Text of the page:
A Race Against Time

Spencer Morse

Spencer Morse came to Lucile Packard Children's Hospital Stanford after a motocross race gone wrong.

Racing his bike July 7 at the Tuolumne County Fair, 15-year-old Spencer came up on two jumps in quick succession. Going over the first jump, he lost control. At the second jump he flew over the handlebars and his helmet was ripped off. He struck his head, hard, and blacked out.

Spencer's mom, Nina, was at home getting ready for her shift as an ICU nurse at Sonora Regional Medical Center when she was alerted to the accident. Spencer had regained consciousness but was being ambulanced to the hospital. Nina made it to the ER just before a doctor lifted the bandage off Spencer's head.

Spencer Morse

"It was pulsing blood," Nina said. "We knew we were in trouble."

Since the Sonora hospital doesn't handle complex traumatic brain injuries, Spencer's caregivers needed to airlift him to another facility. Nina knew where she wanted Spencer to go – Lucile Packard Children's.

"I knew he just needed the best care," Nina said.

Soon Spencer was in a Life Flight helicopter to Palo Alto. Nina and Spencer's dad, Michael, followed by car.

When Spencer arrived at Lucile Packard Children's, an operating room was waiting. Neurosurgeon Michael Edwards, MD, could immediately see two things: the location of Spencer's injury was lucky but his life was still in danger.

"He had a severe open injury to his skull," Edwards said. The wound was just above Spencer's hairline on the right side of his head. "Because it was in the right frontal lobe, he had no paralysis, and was talking and following commands. But the obvious risk was that he would continue to hemorrhage and would die."

Even if he lived, the bleeding could cause lasting brain damage, and infection was also a significant concern, Edwards added.

The trauma team got to work. After anesthetizing Spencer, they began the delicate job of cleaning dirt, hair, blood clots and bone fragments out from the wound. The largest pieces of bone were soaked in antibiotic solution, and Edwards used a powerful surgical microscope to help remove every bit of debris from Spencer's brain. When the wound was clean, the team switched into repair mode, fixing the dura, or brain-covering membrane, and reassembling the clean bone fragments like puzzle pieces at the site of the injury. Then they sewed up the jagged scalp wound.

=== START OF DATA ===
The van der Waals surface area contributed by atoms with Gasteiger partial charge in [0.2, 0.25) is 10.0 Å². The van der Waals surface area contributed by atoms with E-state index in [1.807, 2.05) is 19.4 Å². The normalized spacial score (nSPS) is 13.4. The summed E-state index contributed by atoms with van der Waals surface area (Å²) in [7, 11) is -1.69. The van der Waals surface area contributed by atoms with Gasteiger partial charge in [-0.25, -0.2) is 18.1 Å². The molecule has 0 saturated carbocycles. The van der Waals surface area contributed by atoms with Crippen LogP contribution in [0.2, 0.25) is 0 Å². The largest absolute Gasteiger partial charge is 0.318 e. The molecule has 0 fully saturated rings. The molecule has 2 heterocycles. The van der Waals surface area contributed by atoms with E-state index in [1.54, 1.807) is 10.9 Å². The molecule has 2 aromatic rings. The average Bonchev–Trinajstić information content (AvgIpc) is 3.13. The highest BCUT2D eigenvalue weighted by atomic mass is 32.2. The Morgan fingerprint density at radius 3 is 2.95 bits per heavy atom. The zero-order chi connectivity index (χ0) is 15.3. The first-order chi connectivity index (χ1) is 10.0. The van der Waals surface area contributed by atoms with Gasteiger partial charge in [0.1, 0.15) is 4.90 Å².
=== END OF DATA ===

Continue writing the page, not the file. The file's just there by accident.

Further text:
The surgery was already underway when Nina and Michael arrived at the hospital. But Spencer's care team had been in contact throughout their three-hour drive.

"On the road, they had our number and kept updating us," Nina said. "It was such a relief."

After surgery, Spencer spent three days in the pediatric intensive care unit. The team watched closely for signs of infection and gave intravenous doses of three strong antibiotics.

The Lucile Packard Children's staff also paid attention to the needs of the rest of the Morse family, part of the hospital's commitment to family-centered care, which recognizes that partnership between patients' families and caregivers is the key to quality health care.

"The nurses were wonderful – they let me sit in on rounds, asked if I had any questions and kept me in the loop," Nina said.

Nina and Michael were soon joined at the hospital by Spencer's older siblings. As the family began taking shifts at Spencer's bedside, a Packard case manager, Alison Harvey, helped them find a place to stay near the hospital.

"We always felt taken care of," Nina said.

Three days after his surgery, Spencer turned a corner. The swelling came down and his bandages were removed. Best of all, Spencer was conversant and not showing any signs of lasting brain damage. His family began to breathe easier.

A week after surgery, although he was still receiving intravenous antibiotics and had his neck immobilized in a C collar, Spencer was well enough to go home. But the care didn't end there. Case manager Alison stayed in contact with the Morse family, answering their questions at home and ensuring they received the right follow-up care in Sonora. Spencer also returned to Palo Alto for speech therapy and cognitive assessments to monitor his recovery.

Today, in spite of the severity of his traumatic brain injury, Spencer's life is back to normal. He recently started 10th grade and has returned to many of his favorite activities, including playing golf and working at the local skateboard and snowboard shop. But he chose not to go back to motocross racing. His bike is now up for sale on eBay.

"He came through this pretty unscathed," Edwards said, adding that Lucile Packard Children's high standard of care played an important role in Spencer's good outcome.

"We're used to handling very, very difficult pediatric cases," Edwards said. "This fits into the realm of acuity that we deal with all the time."

From Spencer's perspective, the best thing about Lucile Packard Children's was that "it didn't feel too much like a hospital," he said. "They just made you feel really comfortable. I wouldn't want to be anywhere else."

Nina agrees wholeheartedly. "It was an incredible experience knowing that he was getting the best care available. I am just so grateful."